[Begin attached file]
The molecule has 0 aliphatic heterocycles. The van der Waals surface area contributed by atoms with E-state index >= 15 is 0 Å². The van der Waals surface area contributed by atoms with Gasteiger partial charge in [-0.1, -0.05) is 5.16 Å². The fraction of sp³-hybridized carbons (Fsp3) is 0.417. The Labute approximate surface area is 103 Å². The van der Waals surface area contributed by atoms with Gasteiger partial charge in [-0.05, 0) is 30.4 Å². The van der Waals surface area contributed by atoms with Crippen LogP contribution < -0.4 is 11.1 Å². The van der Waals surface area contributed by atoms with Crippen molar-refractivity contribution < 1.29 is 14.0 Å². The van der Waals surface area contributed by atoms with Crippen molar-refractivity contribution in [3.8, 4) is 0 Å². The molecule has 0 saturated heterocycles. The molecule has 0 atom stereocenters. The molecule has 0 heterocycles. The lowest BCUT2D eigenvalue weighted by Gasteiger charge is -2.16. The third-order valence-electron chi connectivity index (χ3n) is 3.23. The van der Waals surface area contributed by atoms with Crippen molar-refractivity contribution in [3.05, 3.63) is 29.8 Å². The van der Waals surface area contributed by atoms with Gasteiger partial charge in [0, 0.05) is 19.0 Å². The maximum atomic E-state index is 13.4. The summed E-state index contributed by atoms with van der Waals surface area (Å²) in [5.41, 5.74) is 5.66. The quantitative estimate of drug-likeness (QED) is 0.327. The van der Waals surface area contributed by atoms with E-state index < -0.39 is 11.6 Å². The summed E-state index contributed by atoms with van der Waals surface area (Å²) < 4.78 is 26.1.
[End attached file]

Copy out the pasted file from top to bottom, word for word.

The molecule has 0 aliphatic heterocycles. The van der Waals surface area contributed by atoms with E-state index >= 15 is 0 Å². The van der Waals surface area contributed by atoms with Gasteiger partial charge in [-0.1, -0.05) is 5.16 Å². The fraction of sp³-hybridized carbons (Fsp3) is 0.417. The Labute approximate surface area is 103 Å². The van der Waals surface area contributed by atoms with Gasteiger partial charge in [-0.05, 0) is 30.4 Å². The van der Waals surface area contributed by atoms with Crippen LogP contribution < -0.4 is 11.1 Å². The van der Waals surface area contributed by atoms with Crippen molar-refractivity contribution < 1.29 is 14.0 Å². The van der Waals surface area contributed by atoms with Crippen molar-refractivity contribution in [3.8, 4) is 0 Å². The molecule has 0 saturated heterocycles. The molecule has 0 atom stereocenters. The molecule has 0 heterocycles. The lowest BCUT2D eigenvalue weighted by Gasteiger charge is -2.16. The third-order valence-electron chi connectivity index (χ3n) is 3.23. The van der Waals surface area contributed by atoms with Crippen molar-refractivity contribution in [3.05, 3.63) is 29.8 Å². The van der Waals surface area contributed by atoms with Gasteiger partial charge in [0, 0.05) is 19.0 Å². The maximum atomic E-state index is 13.4. The summed E-state index contributed by atoms with van der Waals surface area (Å²) in [5.41, 5.74) is 5.66. The quantitative estimate of drug-likeness (QED) is 0.327. The van der Waals surface area contributed by atoms with E-state index < -0.39 is 11.6 Å². The summed E-state index contributed by atoms with van der Waals surface area (Å²) < 4.78 is 26.1.